What does it mean to make music?
For many, it’s a diversion from some of life's more difficult moments. For others, it’s a way of releasing pent up energy and frustration, and shouting down a microphone or jabbing notes into a keyboard helps relieve the ever-increasing stress of the world around us. For Irish-born, Lisbon-based electronic artist Olan Monk, however, it’s important for music, especially pop, to hold some weight with it. To tell a story, to inform, and to soundtrack the moment we find ourselves in across our lives.
Monk’s latest project, ‘Auto-Life’, explores such themes through the lens of performance. Originally designed and created with performance in mind, it’s been trapped in somewhat of a limbo state, awaiting the right time to truly find its home in packed rooms and venues across the world.Drenched in gorgeously arranged autotuned vocals, accompanied so ornately by rolling electric guitar riffs, the project opens and ends witht the roar of a crowd in an attempt to capture live music’s inner-beauty in the confines of tender isolation.
Throughout the project’s creation, Monk began considering not only what performance means to music, but also what it means to perform music. “A lot of what music lost in the last year and a half has been that community experience,” Monk explains, “sharing space and listening to music, and that’s what's so exciting about coming back to that”.
‘Auto-Life’, Monk admits, is as much an attempt for them to discover their own links and influences as much as to provide a backdrop to others' more personal reflections. “I was trying to come to terms with what makes up the music that I do, thinking about this lineage of young superstars, rock music and rap music and these burnout figures and thinking about that in a way that deals with some of the heaviness and in terms of its social and cultural weight” they recall of the stars we’ve lost too early in their own creative journey, be it by misfortune or choice. “It’s tragic, but at the same time maybe there’s a way of re-imagining all of that” they add, “and this project tries to imagine what it would be like if you lived through that and what it would be like coming out the other side”.
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Monk was born and raised in the most Westerly region of Ireland, in Connemara Co.Galway. Growing up in an Irish-speaking area, they were bilingual from a young age and often found themselves spending time walking and wandering through the beaches and fields surrounding their home. Surrounded by traditional Irish music, Monk found themselves pushing against the grain and delving deep into the history of punk and grunge, with bands such as Nirvana proving the backdrop to many a long night.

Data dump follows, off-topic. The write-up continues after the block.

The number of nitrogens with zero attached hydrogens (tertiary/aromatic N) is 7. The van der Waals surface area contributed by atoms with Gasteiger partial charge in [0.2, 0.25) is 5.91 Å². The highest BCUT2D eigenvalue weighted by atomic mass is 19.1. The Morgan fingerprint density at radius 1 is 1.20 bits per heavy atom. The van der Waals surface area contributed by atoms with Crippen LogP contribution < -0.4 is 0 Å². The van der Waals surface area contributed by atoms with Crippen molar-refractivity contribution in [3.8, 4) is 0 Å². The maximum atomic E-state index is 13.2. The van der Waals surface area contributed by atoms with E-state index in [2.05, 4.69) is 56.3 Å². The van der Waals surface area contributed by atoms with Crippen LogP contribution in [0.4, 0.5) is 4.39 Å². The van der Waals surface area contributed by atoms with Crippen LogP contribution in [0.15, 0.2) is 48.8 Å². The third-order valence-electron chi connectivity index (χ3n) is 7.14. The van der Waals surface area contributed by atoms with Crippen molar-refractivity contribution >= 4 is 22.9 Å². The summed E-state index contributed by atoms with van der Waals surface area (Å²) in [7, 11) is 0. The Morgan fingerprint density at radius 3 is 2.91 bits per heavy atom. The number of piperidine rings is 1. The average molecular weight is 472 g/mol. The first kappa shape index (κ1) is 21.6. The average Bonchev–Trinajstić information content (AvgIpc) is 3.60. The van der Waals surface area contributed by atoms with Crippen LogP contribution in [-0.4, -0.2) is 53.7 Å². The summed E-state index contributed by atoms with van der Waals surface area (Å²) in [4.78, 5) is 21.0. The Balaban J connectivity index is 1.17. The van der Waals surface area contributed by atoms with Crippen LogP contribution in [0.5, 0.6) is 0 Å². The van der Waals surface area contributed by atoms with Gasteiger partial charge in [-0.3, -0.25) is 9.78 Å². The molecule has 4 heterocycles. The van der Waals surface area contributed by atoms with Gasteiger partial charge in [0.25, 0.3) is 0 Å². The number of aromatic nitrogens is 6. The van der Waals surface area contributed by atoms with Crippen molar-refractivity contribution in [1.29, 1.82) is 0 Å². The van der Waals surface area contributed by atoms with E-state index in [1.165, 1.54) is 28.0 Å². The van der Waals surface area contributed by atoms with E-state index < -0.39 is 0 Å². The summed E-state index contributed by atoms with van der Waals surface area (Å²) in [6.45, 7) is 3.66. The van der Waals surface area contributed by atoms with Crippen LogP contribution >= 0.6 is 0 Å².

That sense of isolation, Monk admits, can still be heard in their work today, with ‘Auto-Life’ proving Monk’s first true attempt at meshing the more insular elements of synth and electronica with the more guttural guitar and drums of their youth. “There’s something very isolating in a positive sense about growing up in the middle of nowhere in Ireland” they add, “and that more than what was going on around me musically, can be heard in what I make today”.
“Connemara is so important to me,” Monk further explains, “my sense of home comes from growing up there and now I live on the coast in Portugal and it’s still the Atlantic pulling me in some way. It’s where I started making music, and not traditional Irish music but Nirvana rip-offs”. Despite those initial rejection of their hometown’s musical history, they have recently found themselves falling back in love with some of the Ireland's more traditional sonics and stylings. “Sean Nos is one of the most inspiring things there is,” they note, “there are these links between Sean Nos and North African singing and it’s clear there's so much we have still yet to learn about this which is really inspiring”.
From Galway, Monk spent their early adult years playing in bands across Ireland before making the move to London, where they began delving into the tones and textures of electronic music. In 2018, they released their debut project ‘Inis/Anam’, which Monk describes as their attempt at replicating their upbringing, “with no one around, just making what came naturally to me”. They followed this up in June of 2020 with the visceral gothic-pop ‘Love/Dead’, a 10-track debut album which saw Monk reflect on the transience of life and the inevitability of death. In comparison, ‘Auto-Life’ is full of the joys of spring.
“I’ve really been focused on this release and getting everything ready and together for it,” Monk describes of the run-up to the projects release. “Now that the music’s out, with all this change in the last 18 months, I’m just thinking of how to bring this to people after so long away”.
And that day is coming ever-closer, with Olan’s long-awaiting return to the stage taking place in London’s very own Cafe Oto. “Cafe Oto was very much part of my London experience when I lived there,” they explain of their decision to make it the setting for their live return. “I booked this one show because it seemed possible, we were in discussions with the venue about safety and everything, and it felt like the right place to start, the right size and not to jump straight into something larger”.
Like their work, Olan Monk is considered beyond measure, ever-open to exploring where music may take them.
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'Auto Life' is out now. Olan Monk will play Cafe Oto in London on October 21st - buy a ticket here.
Words: Cailean Coffey
Photo Credit: Inês Baptista
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